Who are you and what do you do?
My name is Sergio Lopez and I am a fine artist in the San Francisco North Bay Area. I work primarily in oils. My subjects are primarily nude female figures and Western American landscapes.
What is your favorite medium?
My favorite medium is oils although I have a great respect for watercolor and gouache, which I practice much less frequently. I am a fan of photography, but I am mere dilettante in that medium.
Where do you draw your inspiration from?
From all sorts of places. Conceptually I’m very much inspired by 19th and 20th century fine art and illustration, as well as the new contemporary art scene that is flourishing at the moment. I also look at a lot of photography, fashion, textiles, basically anything aesthetically pleasing with a novel concept done beautifully.
What is your creative process?
Well it depends on what I’m working on. Since most people are interested in my figurative work, I will walk the readers through that process. I try to work only from my own reference photos when possible. I set up my own photo shoots, find my own models, and mostly use props/costumes that I make or procure myself. I find that a critical part of the creative element in my work, since I don’t try to invent anything. When my concepts draw upon physical reality, the creativity depends on what I choose to seek and put into my work, and how I arrange it pictorially.
I shoot a lot of photos so that I have a variety to choose from while selecting which poses would make for the best paintings. I sometimes shoot over 1000 photos. From there, I narrow it down to about the best 15-20 pictures that have potential as paintings. I do color processing in Lightroom and Photoshop. Then I run various Photoshop filters over and over on the photo to get that signature look of patterns appearing to blend in and out of the figure and background. I will then do whatever necessary color processing and manipulation that is still required, until I have a photo that I feel confident in producing a finished painting from.
Once I have that, I will transfer that photo to my tablet screen that I paint from when I am in my studio. I typically grid out a canvas to help me do a preliminary drawing, which I will eventually paint over. It typically takes me 3 to 4 layers to complete a painting. First the initial block-in, then further refinement of the figure/background, then finessing the patterns, and more refinement of the entire painting if still necessary.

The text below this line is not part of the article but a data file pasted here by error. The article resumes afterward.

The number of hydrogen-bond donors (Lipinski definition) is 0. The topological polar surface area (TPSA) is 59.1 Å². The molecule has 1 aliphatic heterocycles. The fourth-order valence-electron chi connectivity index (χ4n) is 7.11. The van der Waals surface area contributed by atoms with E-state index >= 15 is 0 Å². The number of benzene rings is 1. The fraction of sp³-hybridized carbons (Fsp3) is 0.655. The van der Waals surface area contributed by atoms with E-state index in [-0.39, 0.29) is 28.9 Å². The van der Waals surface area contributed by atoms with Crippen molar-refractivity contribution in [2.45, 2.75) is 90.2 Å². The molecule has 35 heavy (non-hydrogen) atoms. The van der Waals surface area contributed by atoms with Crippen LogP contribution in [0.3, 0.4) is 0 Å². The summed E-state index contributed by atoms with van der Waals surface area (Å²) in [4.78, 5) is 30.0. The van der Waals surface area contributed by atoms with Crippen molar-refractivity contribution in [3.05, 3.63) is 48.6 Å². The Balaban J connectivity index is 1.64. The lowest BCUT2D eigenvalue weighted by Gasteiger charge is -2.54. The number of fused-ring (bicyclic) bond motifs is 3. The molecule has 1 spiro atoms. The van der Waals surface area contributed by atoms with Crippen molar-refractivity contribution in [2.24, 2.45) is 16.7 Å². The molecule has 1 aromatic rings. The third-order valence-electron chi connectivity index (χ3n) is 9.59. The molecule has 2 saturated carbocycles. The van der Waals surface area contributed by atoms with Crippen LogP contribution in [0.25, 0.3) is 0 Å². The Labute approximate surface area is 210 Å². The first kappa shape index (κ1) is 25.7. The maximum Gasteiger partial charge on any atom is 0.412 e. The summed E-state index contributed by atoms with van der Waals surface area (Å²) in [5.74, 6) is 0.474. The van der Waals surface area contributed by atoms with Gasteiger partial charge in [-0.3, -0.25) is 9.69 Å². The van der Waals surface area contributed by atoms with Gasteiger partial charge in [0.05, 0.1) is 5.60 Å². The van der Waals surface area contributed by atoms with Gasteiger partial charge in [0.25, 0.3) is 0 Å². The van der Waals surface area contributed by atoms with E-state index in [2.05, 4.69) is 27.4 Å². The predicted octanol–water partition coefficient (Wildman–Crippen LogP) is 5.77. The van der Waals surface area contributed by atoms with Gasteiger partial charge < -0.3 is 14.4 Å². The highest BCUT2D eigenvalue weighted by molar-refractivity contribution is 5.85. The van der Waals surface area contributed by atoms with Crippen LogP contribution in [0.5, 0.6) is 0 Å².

Is there a specific theme/message/emotion you aim to evoke?
It depends on what my subject is. With my landscapes, I definitely want to evoke a feeling of “being there.” If I could imply extra senses into a landscape painting, I know I’m on the right track. With my figures it’s a little more nebulous. I purposely try to avoid any lofty ideals and even any overt narrative for the most part. I prefer, not only in my own work but work I admire, a more ambiguous narrative. I enjoy the mystery of it, and having the choice of trying to figure it out. Or not. I believe that the only responsibility of a painting is for it to be beautiful. Not necessarily in theme or concept, but in look and execution.
What motivates you to continue to create?
I’d be lying if I denied the financial imperative to create, since it is my sole means of making a living. But of course beyond that, there is the insatiable need to continue to improve, which was instilled in me as a student. There is competition, both implied and overt, in the art world that can inspire you if you let it. There are all the ideas and concepts, both in my head and all ready to be painted, that I could never hope to get all finished, but I will continue to try.
When you encounter creative blocks, what do you do to overcome them?
I have a lot of systems in place that make sure I minimize any creative blocks that I can. What might otherwise be a creative block is really just a problem I haven’t solved yet.